By Jewelers Mutual Group
With the rise of cyber-attacks, you can never be too careful when protecting your digital information. As technology continues to evolve and become more sophisticated, criminals are developing tactics to target your assets without ever stepping foot inside your business.
Ransomware is a type of virus that attaches itself to a harmless looking email or website, often from a legitimate-looking company. Once opened or activated, the virus infects the computer’s files with strong encryption that requires a “secret code” to have the encryption removed.
Then, a ransom note appears on your screen, typically demanding a certain amount of money, with no guarantee the hackers will provide the promised code in return. If they do, there’s no guarantee the code will unlock or release your files.
Follow these tips to protect yourself against ransomware attacks.
- Only use secured wireless providers to gain internet access and encrypt your router to protect your connection. Limit your encrypted Wi-Fi connection to employees only. If you allow wireless access to your customers, make sure it is through a “guest network” with different login credentials.
- Computers should be frequently checked with anti-malware, anti-spyware, and anti-virus software. Perform frequent scans on your systems to ensure no hacking attempts have been made. Also run frequent software updates, as many software vendors publish security updates frequently.
- Run ad-blocking applications. Pop-ups and free downloads are common carriers of viruses. Configure your browser settings to disable pop-ups.
- Limit employee access to data and limit authority to install software. Employees should only be given access to specific data systems required to do their job and shouldn’t be able to install software without permission.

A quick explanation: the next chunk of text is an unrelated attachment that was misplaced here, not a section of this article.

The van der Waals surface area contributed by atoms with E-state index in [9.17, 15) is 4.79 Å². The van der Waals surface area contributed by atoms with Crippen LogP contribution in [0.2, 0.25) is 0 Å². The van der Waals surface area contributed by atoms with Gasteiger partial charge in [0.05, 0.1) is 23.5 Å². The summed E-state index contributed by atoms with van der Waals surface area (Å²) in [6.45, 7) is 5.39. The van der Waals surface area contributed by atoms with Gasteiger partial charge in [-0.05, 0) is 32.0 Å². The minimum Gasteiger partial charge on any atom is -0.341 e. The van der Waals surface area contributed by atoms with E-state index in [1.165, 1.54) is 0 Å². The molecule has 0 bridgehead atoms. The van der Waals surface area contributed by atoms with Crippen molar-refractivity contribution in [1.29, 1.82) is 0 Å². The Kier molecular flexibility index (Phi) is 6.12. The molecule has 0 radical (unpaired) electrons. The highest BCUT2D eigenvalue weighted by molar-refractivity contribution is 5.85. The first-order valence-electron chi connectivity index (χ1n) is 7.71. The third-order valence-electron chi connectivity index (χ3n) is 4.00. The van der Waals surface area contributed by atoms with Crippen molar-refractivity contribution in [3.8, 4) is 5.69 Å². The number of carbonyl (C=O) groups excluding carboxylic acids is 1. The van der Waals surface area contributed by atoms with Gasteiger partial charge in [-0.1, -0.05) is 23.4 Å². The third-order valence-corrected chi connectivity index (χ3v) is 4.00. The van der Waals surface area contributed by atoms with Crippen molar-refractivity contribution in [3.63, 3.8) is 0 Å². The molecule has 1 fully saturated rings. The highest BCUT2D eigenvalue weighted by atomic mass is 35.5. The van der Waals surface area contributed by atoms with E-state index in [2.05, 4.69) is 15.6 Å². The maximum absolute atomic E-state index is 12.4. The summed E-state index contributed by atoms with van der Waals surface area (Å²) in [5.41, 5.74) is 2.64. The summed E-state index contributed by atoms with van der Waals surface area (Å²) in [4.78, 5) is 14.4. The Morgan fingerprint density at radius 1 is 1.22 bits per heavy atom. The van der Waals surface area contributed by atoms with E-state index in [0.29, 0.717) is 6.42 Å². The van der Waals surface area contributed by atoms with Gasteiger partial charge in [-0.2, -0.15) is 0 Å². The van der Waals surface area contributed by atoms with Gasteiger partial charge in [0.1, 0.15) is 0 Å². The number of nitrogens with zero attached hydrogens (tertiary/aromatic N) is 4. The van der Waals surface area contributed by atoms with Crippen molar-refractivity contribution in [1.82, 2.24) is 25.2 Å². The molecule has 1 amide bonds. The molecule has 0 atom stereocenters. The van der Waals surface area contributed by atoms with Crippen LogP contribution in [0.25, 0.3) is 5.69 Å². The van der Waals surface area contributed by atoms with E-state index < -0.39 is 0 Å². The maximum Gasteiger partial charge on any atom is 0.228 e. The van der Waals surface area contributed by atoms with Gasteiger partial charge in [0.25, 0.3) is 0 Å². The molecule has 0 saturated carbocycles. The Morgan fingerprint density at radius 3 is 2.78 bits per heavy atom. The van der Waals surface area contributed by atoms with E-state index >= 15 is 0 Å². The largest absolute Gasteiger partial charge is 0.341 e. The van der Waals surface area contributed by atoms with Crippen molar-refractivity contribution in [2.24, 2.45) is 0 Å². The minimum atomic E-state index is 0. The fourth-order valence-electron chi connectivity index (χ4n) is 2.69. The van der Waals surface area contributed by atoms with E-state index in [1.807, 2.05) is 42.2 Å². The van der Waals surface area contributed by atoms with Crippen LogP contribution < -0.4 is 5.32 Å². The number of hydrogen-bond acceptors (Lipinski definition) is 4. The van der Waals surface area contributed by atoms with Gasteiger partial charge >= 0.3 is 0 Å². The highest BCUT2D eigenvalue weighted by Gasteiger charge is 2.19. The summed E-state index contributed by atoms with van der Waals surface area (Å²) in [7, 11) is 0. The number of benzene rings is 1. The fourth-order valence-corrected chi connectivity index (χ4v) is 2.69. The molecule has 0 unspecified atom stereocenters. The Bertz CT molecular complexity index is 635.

- Properly dispose of sensitive information by destroying or wiping hard drives. Consider having a locked box for physical items that need to be shredded. Contact a local electronic company to discuss options for safely disposing of electronics.
- Back-up your information. Have a copy of your files backed up and stored offsite in a secure location. If the event that you do experience a catastrophe, you will be able to recover your information safely and efficiently.
- Create a plan. Train your employees on proper protocol to protect your electronic information and data systems. Have frequent team meetings to review safety processes to keep security at the forefront of your employees’ minds
If your business experiences a ransomware attack, contact law enforcement immediately so they can record any hacking incident. If customer data is lost, such as credit card details, you will need to notify the Federal Trade Commission (FTC).
Data Breach and Cyber-Related Coverage
Find an experienced Jewelers Mutual agent in your area and ask about protecting your business against ransomware and other risks.